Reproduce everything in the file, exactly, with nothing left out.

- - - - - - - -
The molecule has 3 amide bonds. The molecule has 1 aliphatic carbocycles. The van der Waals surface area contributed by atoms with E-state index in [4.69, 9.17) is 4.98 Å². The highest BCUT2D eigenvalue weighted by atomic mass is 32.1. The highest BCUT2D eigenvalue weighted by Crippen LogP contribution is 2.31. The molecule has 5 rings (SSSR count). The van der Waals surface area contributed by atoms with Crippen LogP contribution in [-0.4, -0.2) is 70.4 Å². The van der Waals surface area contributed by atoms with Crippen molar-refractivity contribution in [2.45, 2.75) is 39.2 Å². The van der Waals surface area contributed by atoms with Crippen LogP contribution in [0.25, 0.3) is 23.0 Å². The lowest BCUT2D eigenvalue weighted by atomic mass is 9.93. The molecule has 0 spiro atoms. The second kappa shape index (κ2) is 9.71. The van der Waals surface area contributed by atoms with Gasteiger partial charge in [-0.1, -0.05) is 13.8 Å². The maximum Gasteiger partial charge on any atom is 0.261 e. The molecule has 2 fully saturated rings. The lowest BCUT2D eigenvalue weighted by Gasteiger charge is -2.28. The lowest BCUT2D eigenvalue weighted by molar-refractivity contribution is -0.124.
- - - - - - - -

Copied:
The molecule has 3 amide bonds. The molecule has 1 aliphatic carbocycles. The van der Waals surface area contributed by atoms with E-state index in [4.69, 9.17) is 4.98 Å². The highest BCUT2D eigenvalue weighted by atomic mass is 32.1. The highest BCUT2D eigenvalue weighted by Crippen LogP contribution is 2.31. The molecule has 5 rings (SSSR count). The van der Waals surface area contributed by atoms with Crippen LogP contribution in [-0.4, -0.2) is 70.4 Å². The van der Waals surface area contributed by atoms with Crippen molar-refractivity contribution in [2.45, 2.75) is 39.2 Å². The van der Waals surface area contributed by atoms with Crippen LogP contribution in [0.25, 0.3) is 23.0 Å². The lowest BCUT2D eigenvalue weighted by atomic mass is 9.93. The molecule has 0 spiro atoms. The second kappa shape index (κ2) is 9.71. The van der Waals surface area contributed by atoms with Gasteiger partial charge in [-0.1, -0.05) is 13.8 Å². The maximum Gasteiger partial charge on any atom is 0.261 e. The molecule has 2 fully saturated rings. The lowest BCUT2D eigenvalue weighted by Gasteiger charge is -2.28. The lowest BCUT2D eigenvalue weighted by molar-refractivity contribution is -0.124.